Dogged devotion

July 24, 2003 12:00 am
A playful moment is shared between Sharon Pugh and Dorsey, Pugh's fifth guide dog. (Amy Alonzo/Copyright 2003, The Union Democrat).
A playful moment is shared between Sharon Pugh and Dorsey, Pugh's fifth guide dog. (Amy Alonzo/Copyright 2003, The Union Democrat).

By GENEVIEVE BOOKWALTER

Six-month-old Dorsey, with a too-big green jacket reading "guide dog puppy" hanging over her already floppy yellow coat, tries so hard to be good, sitting next to the table.

But she has that gleam in her eye; kneel on the floor with her and it's all over.

Suddenly, this lovable Labrador has you in a bear hug, balancing on her hind legs, front paws thrown over your shoulders, licking your ear like it's a snowcone.

She might be in training, but Dorsey's still just a puppy.

Dorsey is one of four guide dog puppies being raised by members of the Sierra Guide Dogs, a foothills group devoted to getting these special pups off on the right paw. The dogs will live here for 14 to 18 months, after which they will return to Guide Dogs for the Blind, Inc., a nonprofit organization in San Raphael that matches the dogs with blind people who need a seeing partner.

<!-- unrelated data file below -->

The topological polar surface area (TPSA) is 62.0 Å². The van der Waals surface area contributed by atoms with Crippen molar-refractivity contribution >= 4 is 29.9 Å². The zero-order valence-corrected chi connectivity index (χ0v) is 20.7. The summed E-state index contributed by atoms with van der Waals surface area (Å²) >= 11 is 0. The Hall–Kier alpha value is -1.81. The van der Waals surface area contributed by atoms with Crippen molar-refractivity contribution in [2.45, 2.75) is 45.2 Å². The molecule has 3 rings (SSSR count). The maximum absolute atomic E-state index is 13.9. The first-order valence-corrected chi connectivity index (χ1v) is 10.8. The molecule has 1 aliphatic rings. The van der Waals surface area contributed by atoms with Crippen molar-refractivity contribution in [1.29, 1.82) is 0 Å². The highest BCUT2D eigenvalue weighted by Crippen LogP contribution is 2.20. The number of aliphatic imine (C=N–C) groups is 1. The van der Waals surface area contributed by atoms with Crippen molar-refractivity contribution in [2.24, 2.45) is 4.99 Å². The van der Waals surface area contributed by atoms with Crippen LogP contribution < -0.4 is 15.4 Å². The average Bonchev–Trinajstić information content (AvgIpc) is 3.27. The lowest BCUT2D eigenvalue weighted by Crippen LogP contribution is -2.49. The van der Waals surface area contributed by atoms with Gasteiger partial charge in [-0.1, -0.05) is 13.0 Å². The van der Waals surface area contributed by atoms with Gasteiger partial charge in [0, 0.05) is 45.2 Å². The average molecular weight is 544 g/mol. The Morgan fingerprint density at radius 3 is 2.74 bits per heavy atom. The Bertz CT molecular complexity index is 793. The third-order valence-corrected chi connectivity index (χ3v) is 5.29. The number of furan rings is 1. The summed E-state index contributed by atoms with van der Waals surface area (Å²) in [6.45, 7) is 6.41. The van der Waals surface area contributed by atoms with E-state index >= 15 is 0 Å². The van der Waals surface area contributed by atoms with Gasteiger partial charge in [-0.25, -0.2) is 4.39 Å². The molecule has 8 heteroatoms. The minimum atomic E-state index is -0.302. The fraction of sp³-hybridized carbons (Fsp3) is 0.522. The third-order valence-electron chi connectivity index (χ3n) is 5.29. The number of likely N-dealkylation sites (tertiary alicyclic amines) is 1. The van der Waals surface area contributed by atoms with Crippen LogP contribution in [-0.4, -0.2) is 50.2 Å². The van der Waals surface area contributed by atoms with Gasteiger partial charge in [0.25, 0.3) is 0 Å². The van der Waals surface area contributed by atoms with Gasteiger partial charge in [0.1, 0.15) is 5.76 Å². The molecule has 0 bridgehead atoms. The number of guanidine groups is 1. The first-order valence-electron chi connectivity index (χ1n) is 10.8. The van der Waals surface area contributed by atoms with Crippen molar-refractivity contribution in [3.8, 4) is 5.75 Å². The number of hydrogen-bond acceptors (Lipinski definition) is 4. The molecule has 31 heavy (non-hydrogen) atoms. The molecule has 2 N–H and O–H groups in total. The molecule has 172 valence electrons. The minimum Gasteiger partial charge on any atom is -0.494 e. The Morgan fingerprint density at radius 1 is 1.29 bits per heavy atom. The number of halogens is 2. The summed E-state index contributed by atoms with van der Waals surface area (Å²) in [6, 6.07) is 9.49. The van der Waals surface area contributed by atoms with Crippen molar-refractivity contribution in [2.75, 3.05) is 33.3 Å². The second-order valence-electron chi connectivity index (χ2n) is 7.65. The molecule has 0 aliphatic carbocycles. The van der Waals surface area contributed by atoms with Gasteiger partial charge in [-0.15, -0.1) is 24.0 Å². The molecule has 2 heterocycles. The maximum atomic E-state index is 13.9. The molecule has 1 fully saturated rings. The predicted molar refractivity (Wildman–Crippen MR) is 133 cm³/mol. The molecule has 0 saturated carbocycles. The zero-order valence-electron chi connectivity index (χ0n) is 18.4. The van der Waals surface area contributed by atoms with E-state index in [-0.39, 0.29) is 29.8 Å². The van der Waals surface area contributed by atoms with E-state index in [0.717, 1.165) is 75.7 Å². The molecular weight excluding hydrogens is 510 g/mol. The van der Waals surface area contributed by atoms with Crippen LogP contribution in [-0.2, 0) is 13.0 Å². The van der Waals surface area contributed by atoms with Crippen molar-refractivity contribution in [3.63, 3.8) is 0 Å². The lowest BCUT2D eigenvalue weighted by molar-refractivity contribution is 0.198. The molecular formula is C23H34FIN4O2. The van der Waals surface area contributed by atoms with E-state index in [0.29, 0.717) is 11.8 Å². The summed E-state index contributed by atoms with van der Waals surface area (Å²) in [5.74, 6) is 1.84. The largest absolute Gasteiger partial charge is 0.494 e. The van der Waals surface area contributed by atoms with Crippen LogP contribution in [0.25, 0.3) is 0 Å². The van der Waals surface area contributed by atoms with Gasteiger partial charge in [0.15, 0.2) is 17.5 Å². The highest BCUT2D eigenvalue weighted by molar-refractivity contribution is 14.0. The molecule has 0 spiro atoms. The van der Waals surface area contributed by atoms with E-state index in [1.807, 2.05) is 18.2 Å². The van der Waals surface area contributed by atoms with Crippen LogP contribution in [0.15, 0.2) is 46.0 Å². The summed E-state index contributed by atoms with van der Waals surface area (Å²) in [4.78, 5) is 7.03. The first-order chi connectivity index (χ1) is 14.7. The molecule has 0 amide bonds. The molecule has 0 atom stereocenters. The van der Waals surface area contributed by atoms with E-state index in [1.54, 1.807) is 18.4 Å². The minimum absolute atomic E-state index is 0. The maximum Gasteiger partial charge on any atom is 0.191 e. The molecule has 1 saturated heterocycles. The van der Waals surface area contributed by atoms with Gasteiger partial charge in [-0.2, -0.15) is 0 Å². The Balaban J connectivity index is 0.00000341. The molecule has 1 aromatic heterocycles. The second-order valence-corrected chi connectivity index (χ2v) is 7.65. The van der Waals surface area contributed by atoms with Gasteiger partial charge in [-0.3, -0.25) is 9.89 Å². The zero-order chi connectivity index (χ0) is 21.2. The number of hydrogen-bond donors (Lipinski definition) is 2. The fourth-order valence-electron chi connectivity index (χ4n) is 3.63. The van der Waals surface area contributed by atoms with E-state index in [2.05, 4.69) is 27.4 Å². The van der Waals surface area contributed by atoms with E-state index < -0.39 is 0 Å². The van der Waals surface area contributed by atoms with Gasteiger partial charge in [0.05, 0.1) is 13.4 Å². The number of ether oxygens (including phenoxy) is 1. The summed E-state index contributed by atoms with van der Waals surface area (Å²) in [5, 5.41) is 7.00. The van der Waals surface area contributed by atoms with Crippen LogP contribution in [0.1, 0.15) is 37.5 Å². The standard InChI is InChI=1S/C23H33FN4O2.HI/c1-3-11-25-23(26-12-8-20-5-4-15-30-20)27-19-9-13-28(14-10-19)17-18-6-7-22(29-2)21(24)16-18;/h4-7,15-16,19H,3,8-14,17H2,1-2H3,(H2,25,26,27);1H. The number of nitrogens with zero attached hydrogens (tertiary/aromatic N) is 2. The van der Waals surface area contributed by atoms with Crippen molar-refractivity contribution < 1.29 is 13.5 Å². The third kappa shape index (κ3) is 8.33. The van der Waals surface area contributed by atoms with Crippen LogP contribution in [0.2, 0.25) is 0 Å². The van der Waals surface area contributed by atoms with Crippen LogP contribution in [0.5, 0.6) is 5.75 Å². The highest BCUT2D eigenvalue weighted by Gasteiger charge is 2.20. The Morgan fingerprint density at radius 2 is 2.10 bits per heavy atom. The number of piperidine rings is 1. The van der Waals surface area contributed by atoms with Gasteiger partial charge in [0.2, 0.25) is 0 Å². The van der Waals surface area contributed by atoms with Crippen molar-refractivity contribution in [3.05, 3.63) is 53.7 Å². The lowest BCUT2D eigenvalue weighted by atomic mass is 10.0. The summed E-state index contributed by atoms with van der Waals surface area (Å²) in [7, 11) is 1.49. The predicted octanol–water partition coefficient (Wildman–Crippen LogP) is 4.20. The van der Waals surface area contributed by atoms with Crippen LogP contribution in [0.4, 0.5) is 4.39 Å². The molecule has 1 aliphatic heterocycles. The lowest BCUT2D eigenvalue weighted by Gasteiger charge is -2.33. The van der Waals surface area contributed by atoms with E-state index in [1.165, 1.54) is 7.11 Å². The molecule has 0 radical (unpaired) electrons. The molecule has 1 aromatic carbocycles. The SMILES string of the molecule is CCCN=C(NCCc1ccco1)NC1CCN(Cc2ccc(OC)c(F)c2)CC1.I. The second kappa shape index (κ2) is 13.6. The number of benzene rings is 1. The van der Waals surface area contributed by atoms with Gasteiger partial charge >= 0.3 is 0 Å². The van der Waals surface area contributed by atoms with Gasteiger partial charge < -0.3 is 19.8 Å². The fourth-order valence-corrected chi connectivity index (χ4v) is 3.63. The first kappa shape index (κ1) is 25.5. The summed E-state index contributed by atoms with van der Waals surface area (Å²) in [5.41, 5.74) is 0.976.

Sharon Pugh of Tuolumne — Dorsey's raiser — and the rest of the Sierra Guide Dog group teach the dogs socialization skills by taking them to work, shopping and on holiday. They frequent the gym, grocery store and coffee houses. Some even board airplanes and jet across the country.

"We're encouraged to try to give them as many experiences as possible," Pugh said. "We've gone to San Francisco, gone to the wharf, traveled to the north part of the state to visit my family."

At the end of 18 months, though, the puppy raisers must return their four-legged shadows.

That, said Sierra Guide Dogs Leader Ellen Brookefield, is the hardest part.

"It's like being a foster parent — you may have two weeks or two years," Brookefield said. "You know when you get them they're not yours to keep, but you bond with them anyway."

Brookefield's Labrador, Destiny, is the Belleview Elementary School music teacher's 10th guide dog.

The streak began in 1994, when Brookefield's daughter, Kathi, was a senior at Sonora High School and took a guide puppy as her 4-H project. Kathi left for Cornell University in the fall of 1995, and Brookefield finished raising Columbus before he returned to San Rafael to complete his training.